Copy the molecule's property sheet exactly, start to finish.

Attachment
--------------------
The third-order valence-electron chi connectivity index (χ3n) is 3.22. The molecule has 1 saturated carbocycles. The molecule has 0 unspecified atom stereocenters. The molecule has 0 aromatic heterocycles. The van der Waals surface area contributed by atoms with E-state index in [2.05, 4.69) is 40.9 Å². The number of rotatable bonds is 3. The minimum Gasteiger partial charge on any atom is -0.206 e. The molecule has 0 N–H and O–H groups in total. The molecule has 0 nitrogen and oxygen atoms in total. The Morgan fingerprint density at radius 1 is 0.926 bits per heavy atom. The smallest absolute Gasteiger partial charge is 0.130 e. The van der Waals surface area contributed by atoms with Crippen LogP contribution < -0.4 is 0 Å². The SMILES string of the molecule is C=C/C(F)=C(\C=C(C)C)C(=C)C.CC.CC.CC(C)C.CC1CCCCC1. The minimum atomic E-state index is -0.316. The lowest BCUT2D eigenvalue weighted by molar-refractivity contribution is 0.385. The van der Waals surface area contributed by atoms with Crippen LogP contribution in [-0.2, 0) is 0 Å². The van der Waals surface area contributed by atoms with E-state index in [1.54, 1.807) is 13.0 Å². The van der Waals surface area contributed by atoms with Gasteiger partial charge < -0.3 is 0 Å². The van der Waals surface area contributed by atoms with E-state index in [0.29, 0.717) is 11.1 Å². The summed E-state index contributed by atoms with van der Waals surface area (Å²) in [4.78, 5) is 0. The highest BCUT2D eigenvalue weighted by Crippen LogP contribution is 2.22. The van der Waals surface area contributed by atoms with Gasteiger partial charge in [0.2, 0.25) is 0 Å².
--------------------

The third-order valence-electron chi connectivity index (χ3n) is 3.22. The molecule has 1 saturated carbocycles. The molecule has 0 unspecified atom stereocenters. The molecule has 0 aromatic heterocycles. The van der Waals surface area contributed by atoms with E-state index in [2.05, 4.69) is 40.9 Å². The number of rotatable bonds is 3. The minimum Gasteiger partial charge on any atom is -0.206 e. The molecule has 0 N–H and O–H groups in total. The molecule has 0 nitrogen and oxygen atoms in total. The Morgan fingerprint density at radius 1 is 0.926 bits per heavy atom. The smallest absolute Gasteiger partial charge is 0.130 e. The van der Waals surface area contributed by atoms with Crippen LogP contribution < -0.4 is 0 Å². The SMILES string of the molecule is C=C/C(F)=C(\C=C(C)C)C(=C)C.CC.CC.CC(C)C.CC1CCCCC1. The minimum atomic E-state index is -0.316. The lowest BCUT2D eigenvalue weighted by molar-refractivity contribution is 0.385. The van der Waals surface area contributed by atoms with Crippen LogP contribution in [-0.2, 0) is 0 Å². The van der Waals surface area contributed by atoms with E-state index in [1.54, 1.807) is 13.0 Å². The van der Waals surface area contributed by atoms with Gasteiger partial charge < -0.3 is 0 Å². The van der Waals surface area contributed by atoms with E-state index in [0.29, 0.717) is 11.1 Å². The summed E-state index contributed by atoms with van der Waals surface area (Å²) in [4.78, 5) is 0. The highest BCUT2D eigenvalue weighted by Crippen LogP contribution is 2.22. The van der Waals surface area contributed by atoms with Gasteiger partial charge in [0.2, 0.25) is 0 Å².